Risk of adjacent-segment disease requiring surgery after short lumbar fusion: results of the French Spine Surgery Society Series
Journal of Neurosurgery: Spine jul 2016 / Vol. 25 / No. 1 / Pages 46-51
1Department of Reconstructive and Orthopaedic Surgery, Université René Descartes, European Hospital Georges Pompidou (AP-HP), Paris, France; and 2Orthopaedic Department, University Hospital, Liege, Belgium INCLUDE WHEN CITING Published online March 11, 2016; DOI: 10.3171/2015.11.SPINE15700. Correspondence Caroline Scemama, European Hospital Georges Pompidou, Reconstructive and Orthopaedic Surgery, 20 rue Leblanc, Paris 75015, France. email: email@example.com.
Adjacent-segment disease (ASD) is an increasingly problematic complication following lumbar fusion surgery. The purpose of the current study was to determine the risk of ASD requiring surgical treatment after short lumbar or lumbosacral fusion. Primary spinal disease and surgical factors associated with an increased risk of revision were also investigated.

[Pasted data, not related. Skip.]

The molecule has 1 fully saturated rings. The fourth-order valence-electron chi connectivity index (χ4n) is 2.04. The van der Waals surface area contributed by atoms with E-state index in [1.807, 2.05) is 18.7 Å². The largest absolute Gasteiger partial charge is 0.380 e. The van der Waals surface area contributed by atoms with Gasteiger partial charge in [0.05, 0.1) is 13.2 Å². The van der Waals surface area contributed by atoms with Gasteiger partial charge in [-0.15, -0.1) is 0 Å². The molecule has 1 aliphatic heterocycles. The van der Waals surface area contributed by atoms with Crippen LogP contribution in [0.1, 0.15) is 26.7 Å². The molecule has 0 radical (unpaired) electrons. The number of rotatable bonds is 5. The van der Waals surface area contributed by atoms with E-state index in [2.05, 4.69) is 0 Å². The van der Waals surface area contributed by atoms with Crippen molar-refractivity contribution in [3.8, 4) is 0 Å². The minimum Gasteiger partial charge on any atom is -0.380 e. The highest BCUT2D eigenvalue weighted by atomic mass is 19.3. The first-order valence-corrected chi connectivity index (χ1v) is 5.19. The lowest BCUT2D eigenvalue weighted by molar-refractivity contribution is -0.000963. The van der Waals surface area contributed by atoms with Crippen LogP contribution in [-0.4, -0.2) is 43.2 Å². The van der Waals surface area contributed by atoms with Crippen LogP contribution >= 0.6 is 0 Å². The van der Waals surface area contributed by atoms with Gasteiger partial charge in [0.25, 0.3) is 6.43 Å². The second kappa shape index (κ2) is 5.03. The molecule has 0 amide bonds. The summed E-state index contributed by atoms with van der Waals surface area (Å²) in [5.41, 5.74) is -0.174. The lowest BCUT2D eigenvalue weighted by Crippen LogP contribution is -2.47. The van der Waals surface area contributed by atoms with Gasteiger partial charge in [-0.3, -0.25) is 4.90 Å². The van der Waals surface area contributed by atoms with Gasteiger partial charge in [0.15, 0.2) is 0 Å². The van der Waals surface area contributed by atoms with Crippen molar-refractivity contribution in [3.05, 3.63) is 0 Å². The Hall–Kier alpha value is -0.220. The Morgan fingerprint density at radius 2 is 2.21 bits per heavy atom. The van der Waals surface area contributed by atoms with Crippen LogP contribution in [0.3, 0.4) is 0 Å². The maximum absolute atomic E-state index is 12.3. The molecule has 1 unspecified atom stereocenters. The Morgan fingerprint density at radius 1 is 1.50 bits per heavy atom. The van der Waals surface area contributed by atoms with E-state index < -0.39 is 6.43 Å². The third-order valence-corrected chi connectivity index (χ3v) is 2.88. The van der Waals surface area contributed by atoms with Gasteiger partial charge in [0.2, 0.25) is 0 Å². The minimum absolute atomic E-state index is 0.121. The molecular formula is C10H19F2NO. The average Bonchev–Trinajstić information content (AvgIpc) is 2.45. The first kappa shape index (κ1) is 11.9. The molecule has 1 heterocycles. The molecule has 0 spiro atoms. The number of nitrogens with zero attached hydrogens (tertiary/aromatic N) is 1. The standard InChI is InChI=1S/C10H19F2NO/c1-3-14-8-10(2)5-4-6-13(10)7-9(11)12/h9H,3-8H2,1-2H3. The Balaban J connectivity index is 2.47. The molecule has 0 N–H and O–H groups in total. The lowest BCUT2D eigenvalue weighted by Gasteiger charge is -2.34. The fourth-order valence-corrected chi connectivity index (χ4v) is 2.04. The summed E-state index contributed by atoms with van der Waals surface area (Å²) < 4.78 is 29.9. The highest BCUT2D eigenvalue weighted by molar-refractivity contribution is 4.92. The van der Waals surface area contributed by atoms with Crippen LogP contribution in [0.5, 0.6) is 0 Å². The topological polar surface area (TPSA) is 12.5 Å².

This was a retrospective cohort study using the French Spine Surgery Society clinical data that included 3338 patients, with an average follow-up duration of 7 years (range 4–10 years). Clinical ASD requiring surgery was the principal judgment criterion; the length of follow-up time and initial spinal disease were also recorded. Kaplan-Meier survival analysis was performed. The correlation between primary spinal disease and surgery with an increased risk of revision was investigated.
During the follow-up period, 186 patients required revision surgery for ASD (5.6%). The predicted risk of ASD requiring revision surgery was 1.7% (95% CI 1.3%–2.2%) at 2 years, 3.8% (95% CI 4.9%–6.7%) at 4 years, 5.7% (95% CI 4.9%–6.7%) at 6 years, and 9% (95% CI 8.7%–10.6%) at 8 years. Initial spinal disease affected the risk of ASD requiring surgery (p = 0.0003). The highest risk was observed for degenerative spondylolisthesis.
ASD requiring revision surgery was predicted in 5.6% of patients 7 years after index short lumbar spinal fusion in the French Spine Surgery Society retrospective series. An increased risk of ASD requiring revision surgery associated with initial spinal disease showed the significance of the influence of natural degenerative history on adjacent-segment pathology.